The fitness center’s other primary intention is to lend more of a “campus” feeling to Brown’s athletic complex, which is frequently acknowledged to be the least visually appealing part of campus, Spies said. The current 250 parking spaces might be eliminated or reduced to create more green space, and the new fitness center will provide a focal entrance point that does not exist in the current space.

Representatives from four architectural firms were present at the meeting. The firm SHoP/Sharples Holden Pas-quarelli was contracted to design the Nelson Fitness Center. Toshiko Mori will design the renovation and expansion of Pembroke Hall to include the new Cogut Humanities Center. Skidmore, Owings & Merrill LLP was chosen as the architect for Sidney Frank Hall, and R. M. Kliment & Frances Halsband Architects will design the Walk.

Mori, who presented two potential schemes for an expansion of Pembroke Hall, said she tried to preserve as much of the late-19th century building as possible in her plans. She said the building has huge potential – including a “beautiful” library on the third floor – but fell into disuse after the women’s college closed.

“It’s sad, really, that Pembroke Hall was left behind,” Mori said. “I want to preserve it while creating a new identity for it.”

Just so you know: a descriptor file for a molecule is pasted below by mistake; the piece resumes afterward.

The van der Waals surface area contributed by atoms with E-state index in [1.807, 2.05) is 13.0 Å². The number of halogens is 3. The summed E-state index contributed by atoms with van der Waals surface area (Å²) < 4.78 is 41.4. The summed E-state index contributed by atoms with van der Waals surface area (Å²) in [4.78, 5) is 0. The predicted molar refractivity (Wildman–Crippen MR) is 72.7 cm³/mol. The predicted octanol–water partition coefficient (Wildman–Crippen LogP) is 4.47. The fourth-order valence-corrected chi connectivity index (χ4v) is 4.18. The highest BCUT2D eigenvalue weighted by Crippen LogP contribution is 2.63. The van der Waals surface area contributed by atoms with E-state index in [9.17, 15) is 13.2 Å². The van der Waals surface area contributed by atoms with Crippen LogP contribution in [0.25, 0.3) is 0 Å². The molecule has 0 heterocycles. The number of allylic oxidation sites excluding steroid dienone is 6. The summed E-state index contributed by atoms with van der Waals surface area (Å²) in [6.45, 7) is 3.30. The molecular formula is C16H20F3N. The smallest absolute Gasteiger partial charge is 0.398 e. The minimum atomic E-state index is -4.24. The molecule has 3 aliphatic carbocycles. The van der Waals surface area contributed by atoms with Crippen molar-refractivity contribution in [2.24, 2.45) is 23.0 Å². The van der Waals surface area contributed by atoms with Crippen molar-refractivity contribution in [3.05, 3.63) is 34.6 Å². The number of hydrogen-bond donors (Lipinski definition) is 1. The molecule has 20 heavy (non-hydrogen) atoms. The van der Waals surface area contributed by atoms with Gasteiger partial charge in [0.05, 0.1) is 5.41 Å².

Only four College Hill residents were present at Thursday’s meeting, and they voiced concerns ranging from parking and traffic flow to the inescapable presence of brick on campus.

“My patience for red brick is waning,” one resident joked when he learned that the masonry on Frank Hall will likely also be red brick.

Doug Storrs, a College Hill resident and member of Brown’s Working Project Committee, said that his interest lies less in pursuing a specific issue with Brown than in being a vocal – and potentially influential – part of the University’s development. Storrs also attends public meetings like Thursday’s at the Wheeler School and Moses Brown High School, to be familiar with developing changes in the entire College Hill area. “We want to be sure they’re communicating,” he said.

“It’s been said that architecture in democracy is a very difficult process,” Storrs said. “But to Brown’s credit, they have heard the community’s concerns, gone back and proposed new alternatives – and that is the absolute benefit of having increased community input,” he said.

Storrs cited Brown’s parking garage proposal last year as an example of collaborative success between the University and members of the community. He said that though the relationship between the two has been horrible in the past – “for many years, Brown failed in that regard” – Brown has made huge efforts in recent years to fix the lack of communication.

The Corporation had chosen most of the architects for the projects by last spring and may begin voting to approve their plans as soon as February. Demolition of the Shell gas station that currently occupies the space for Frank Hall will likely occur in fall 2006, with completion dates for Frank Hall and the Walk slated for sometime during the 2008-2009 school year.